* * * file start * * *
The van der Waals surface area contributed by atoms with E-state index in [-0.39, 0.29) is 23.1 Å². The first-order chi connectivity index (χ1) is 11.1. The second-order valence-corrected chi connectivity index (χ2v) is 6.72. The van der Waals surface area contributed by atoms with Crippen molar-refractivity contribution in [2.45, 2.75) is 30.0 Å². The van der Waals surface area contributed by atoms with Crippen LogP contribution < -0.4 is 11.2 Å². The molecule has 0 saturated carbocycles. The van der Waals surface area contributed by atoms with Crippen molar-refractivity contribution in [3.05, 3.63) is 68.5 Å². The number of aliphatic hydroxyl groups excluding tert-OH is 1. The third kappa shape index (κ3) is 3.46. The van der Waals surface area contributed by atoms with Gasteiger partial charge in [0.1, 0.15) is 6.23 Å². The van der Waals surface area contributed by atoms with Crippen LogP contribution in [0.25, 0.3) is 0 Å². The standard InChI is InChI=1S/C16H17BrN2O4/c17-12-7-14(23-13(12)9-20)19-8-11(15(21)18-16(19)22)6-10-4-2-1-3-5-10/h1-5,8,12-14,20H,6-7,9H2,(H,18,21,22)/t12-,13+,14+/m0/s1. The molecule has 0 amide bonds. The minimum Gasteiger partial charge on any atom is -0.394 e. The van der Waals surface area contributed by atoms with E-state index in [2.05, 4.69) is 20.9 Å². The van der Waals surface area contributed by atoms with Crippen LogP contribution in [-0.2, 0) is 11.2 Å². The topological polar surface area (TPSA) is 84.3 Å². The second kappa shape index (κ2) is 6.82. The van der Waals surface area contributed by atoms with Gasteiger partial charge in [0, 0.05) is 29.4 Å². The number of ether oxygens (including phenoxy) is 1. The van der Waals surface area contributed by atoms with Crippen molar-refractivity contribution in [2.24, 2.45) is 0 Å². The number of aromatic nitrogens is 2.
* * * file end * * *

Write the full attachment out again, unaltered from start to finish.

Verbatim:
The van der Waals surface area contributed by atoms with E-state index in [-0.39, 0.29) is 23.1 Å². The first-order chi connectivity index (χ1) is 11.1. The second-order valence-corrected chi connectivity index (χ2v) is 6.72. The van der Waals surface area contributed by atoms with Crippen molar-refractivity contribution in [2.45, 2.75) is 30.0 Å². The van der Waals surface area contributed by atoms with Crippen LogP contribution < -0.4 is 11.2 Å². The molecule has 0 saturated carbocycles. The van der Waals surface area contributed by atoms with Crippen molar-refractivity contribution in [3.05, 3.63) is 68.5 Å². The number of aliphatic hydroxyl groups excluding tert-OH is 1. The third kappa shape index (κ3) is 3.46. The van der Waals surface area contributed by atoms with Gasteiger partial charge in [0.1, 0.15) is 6.23 Å². The van der Waals surface area contributed by atoms with Crippen LogP contribution in [0.25, 0.3) is 0 Å². The standard InChI is InChI=1S/C16H17BrN2O4/c17-12-7-14(23-13(12)9-20)19-8-11(15(21)18-16(19)22)6-10-4-2-1-3-5-10/h1-5,8,12-14,20H,6-7,9H2,(H,18,21,22)/t12-,13+,14+/m0/s1. The molecule has 0 amide bonds. The minimum Gasteiger partial charge on any atom is -0.394 e. The van der Waals surface area contributed by atoms with E-state index in [2.05, 4.69) is 20.9 Å². The van der Waals surface area contributed by atoms with Crippen LogP contribution in [-0.2, 0) is 11.2 Å². The topological polar surface area (TPSA) is 84.3 Å². The second kappa shape index (κ2) is 6.82. The van der Waals surface area contributed by atoms with Gasteiger partial charge in [0, 0.05) is 29.4 Å². The number of ether oxygens (including phenoxy) is 1. The van der Waals surface area contributed by atoms with Crippen molar-refractivity contribution in [2.24, 2.45) is 0 Å². The number of aromatic nitrogens is 2.